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Critically Quantitative: Measuring Community Cultural Wealth on Surveys

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Conference

2021 ASEE Virtual Annual Conference Content Access

Location

Virtual Conference

Publication Date

July 26, 2021

Start Date

July 26, 2021

End Date

July 19, 2022

Conference Session

Assessing Hard-to-Measure Constructs in Engineering Education: Assessment Design and Validation Studies

Tagged Division

Educational Research and Methods

Tagged Topic

Diversity

Page Count

21

DOI

10.18260/1-2--36880

Permanent URL

https://peer.asee.org/36880

Download Count

211

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Paper Authors

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Daiki Hiramori University of Washington Orcid 16x16 orcid.org/0000-0003-3122-910X

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Daiki Hiramori is a Graduate Research Assistant at the Center for Evaluation & Research for STEM Equity (CERSE) at the University of Washington. His research interests include quantitative methodology, queer and feminist studies, sexuality and gender stratification, demography of sexual orientation and gender identity, and Japanese society. In addition to an MA in Sociology and a Graduate Certificate in Feminist Studies from the University of Washington, he holds a BA in Sociology with a minor in Mathematics from International Christian University in Tokyo, Japan.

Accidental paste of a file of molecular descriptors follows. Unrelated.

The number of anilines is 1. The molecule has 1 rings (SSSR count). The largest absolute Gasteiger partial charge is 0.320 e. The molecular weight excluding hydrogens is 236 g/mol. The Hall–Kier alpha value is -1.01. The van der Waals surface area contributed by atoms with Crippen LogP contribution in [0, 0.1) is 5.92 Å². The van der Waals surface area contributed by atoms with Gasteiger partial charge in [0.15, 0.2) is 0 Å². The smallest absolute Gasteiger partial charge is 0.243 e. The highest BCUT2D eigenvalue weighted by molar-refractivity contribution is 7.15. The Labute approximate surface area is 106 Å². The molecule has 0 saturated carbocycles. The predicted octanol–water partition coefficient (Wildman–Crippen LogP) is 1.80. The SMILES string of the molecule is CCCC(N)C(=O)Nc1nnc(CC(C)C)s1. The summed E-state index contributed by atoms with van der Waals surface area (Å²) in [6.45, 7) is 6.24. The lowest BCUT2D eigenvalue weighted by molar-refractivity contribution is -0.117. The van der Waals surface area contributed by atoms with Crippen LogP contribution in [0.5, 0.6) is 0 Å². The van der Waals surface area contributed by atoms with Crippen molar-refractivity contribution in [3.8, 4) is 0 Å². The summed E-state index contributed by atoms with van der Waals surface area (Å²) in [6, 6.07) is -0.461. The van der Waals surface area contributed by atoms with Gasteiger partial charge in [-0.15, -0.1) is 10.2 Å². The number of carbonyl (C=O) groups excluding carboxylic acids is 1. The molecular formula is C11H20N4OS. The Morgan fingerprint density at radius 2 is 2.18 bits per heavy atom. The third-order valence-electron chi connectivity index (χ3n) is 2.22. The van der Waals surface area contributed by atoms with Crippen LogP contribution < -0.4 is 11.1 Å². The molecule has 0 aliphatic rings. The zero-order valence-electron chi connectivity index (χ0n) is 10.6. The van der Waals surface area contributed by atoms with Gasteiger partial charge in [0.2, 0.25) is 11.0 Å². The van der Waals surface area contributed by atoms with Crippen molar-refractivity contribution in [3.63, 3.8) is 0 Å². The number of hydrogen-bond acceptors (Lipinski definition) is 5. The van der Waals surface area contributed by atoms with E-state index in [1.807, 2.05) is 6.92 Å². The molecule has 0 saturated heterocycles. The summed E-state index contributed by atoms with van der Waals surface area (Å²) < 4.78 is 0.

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Emily Knaphus-Soran University of Washington

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Emily Knaphus-Soran is a Senior Research Scientist at the Center for Evaluation and Research for STEM Equity (CERSE) at the University of Washington. She works on the evaluation of several projects aimed at improving diversity, equity, and inclusion in STEM fields. She also conducts research on the social-psychological and institutional forces that contribute to the persistence of race and class inequalities in the United States. Emily earned a PhD and MA in Sociology from the University of Washington, and a BA in Sociology from Smith College.

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Elizabeth Litzler University of Washington

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Elizabeth Litzler, Ph.D., is the director of the University of Washington Center for Evaluation and Research for STEM Equity (UW CERSE) and an affiliate assistant professor of sociology. She has been at UW working on STEM Equity issues for more than 17 years. Dr. Litzler is a member of ASEE, 2020-2021 chair of the ASEE Commission on Diversity, Equity, and Inclusion, and a former board member of the Women in Engineering ProActive Network (WEPAN). Her research interests include the educational climate for students, faculty, and staff in science and engineering, assets based approaches to STEM equity, and gender and race stratification in education and the workforce. She was awarded the 2020 WEPAN Founders Award.

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Abstract